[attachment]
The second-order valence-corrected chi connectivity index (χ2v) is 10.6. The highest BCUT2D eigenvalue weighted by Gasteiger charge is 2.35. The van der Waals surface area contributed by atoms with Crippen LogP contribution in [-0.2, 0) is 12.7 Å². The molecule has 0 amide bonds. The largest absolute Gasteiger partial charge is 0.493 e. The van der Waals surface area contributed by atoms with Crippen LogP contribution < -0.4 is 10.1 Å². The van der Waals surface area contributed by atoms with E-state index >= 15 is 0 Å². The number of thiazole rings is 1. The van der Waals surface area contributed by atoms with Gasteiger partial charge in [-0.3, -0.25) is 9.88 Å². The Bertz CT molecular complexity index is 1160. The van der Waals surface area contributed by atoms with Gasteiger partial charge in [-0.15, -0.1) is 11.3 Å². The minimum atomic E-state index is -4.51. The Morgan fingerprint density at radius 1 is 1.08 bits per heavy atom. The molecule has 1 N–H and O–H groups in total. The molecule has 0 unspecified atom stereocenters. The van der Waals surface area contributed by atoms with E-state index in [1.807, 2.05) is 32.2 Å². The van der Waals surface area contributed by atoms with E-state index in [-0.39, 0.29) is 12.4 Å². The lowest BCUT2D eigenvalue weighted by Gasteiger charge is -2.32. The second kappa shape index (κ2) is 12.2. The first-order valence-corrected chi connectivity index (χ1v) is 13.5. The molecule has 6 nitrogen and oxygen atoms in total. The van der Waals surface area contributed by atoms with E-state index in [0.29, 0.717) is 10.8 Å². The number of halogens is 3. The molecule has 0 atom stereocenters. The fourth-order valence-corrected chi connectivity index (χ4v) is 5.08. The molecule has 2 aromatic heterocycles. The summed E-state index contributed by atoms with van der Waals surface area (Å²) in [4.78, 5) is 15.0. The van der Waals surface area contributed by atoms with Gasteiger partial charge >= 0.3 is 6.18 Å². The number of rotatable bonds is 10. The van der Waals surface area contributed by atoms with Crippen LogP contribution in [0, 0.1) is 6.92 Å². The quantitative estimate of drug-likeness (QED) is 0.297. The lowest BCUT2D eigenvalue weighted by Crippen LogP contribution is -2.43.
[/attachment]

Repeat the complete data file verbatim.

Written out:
The second-order valence-corrected chi connectivity index (χ2v) is 10.6. The highest BCUT2D eigenvalue weighted by Gasteiger charge is 2.35. The van der Waals surface area contributed by atoms with Crippen LogP contribution in [-0.2, 0) is 12.7 Å². The molecule has 0 amide bonds. The largest absolute Gasteiger partial charge is 0.493 e. The van der Waals surface area contributed by atoms with Crippen LogP contribution < -0.4 is 10.1 Å². The van der Waals surface area contributed by atoms with E-state index >= 15 is 0 Å². The number of thiazole rings is 1. The van der Waals surface area contributed by atoms with Gasteiger partial charge in [-0.3, -0.25) is 9.88 Å². The Bertz CT molecular complexity index is 1160. The van der Waals surface area contributed by atoms with Gasteiger partial charge in [-0.15, -0.1) is 11.3 Å². The minimum atomic E-state index is -4.51. The Morgan fingerprint density at radius 1 is 1.08 bits per heavy atom. The molecule has 1 N–H and O–H groups in total. The molecule has 0 unspecified atom stereocenters. The van der Waals surface area contributed by atoms with E-state index in [1.807, 2.05) is 32.2 Å². The van der Waals surface area contributed by atoms with E-state index in [-0.39, 0.29) is 12.4 Å². The lowest BCUT2D eigenvalue weighted by Gasteiger charge is -2.32. The second kappa shape index (κ2) is 12.2. The first-order valence-corrected chi connectivity index (χ1v) is 13.5. The molecule has 6 nitrogen and oxygen atoms in total. The van der Waals surface area contributed by atoms with E-state index in [0.29, 0.717) is 10.8 Å². The number of halogens is 3. The molecule has 0 atom stereocenters. The fourth-order valence-corrected chi connectivity index (χ4v) is 5.08. The molecule has 2 aromatic heterocycles. The summed E-state index contributed by atoms with van der Waals surface area (Å²) in [4.78, 5) is 15.0. The van der Waals surface area contributed by atoms with Gasteiger partial charge >= 0.3 is 6.18 Å². The number of rotatable bonds is 10. The van der Waals surface area contributed by atoms with Crippen LogP contribution in [0, 0.1) is 6.92 Å². The quantitative estimate of drug-likeness (QED) is 0.297. The lowest BCUT2D eigenvalue weighted by Crippen LogP contribution is -2.43.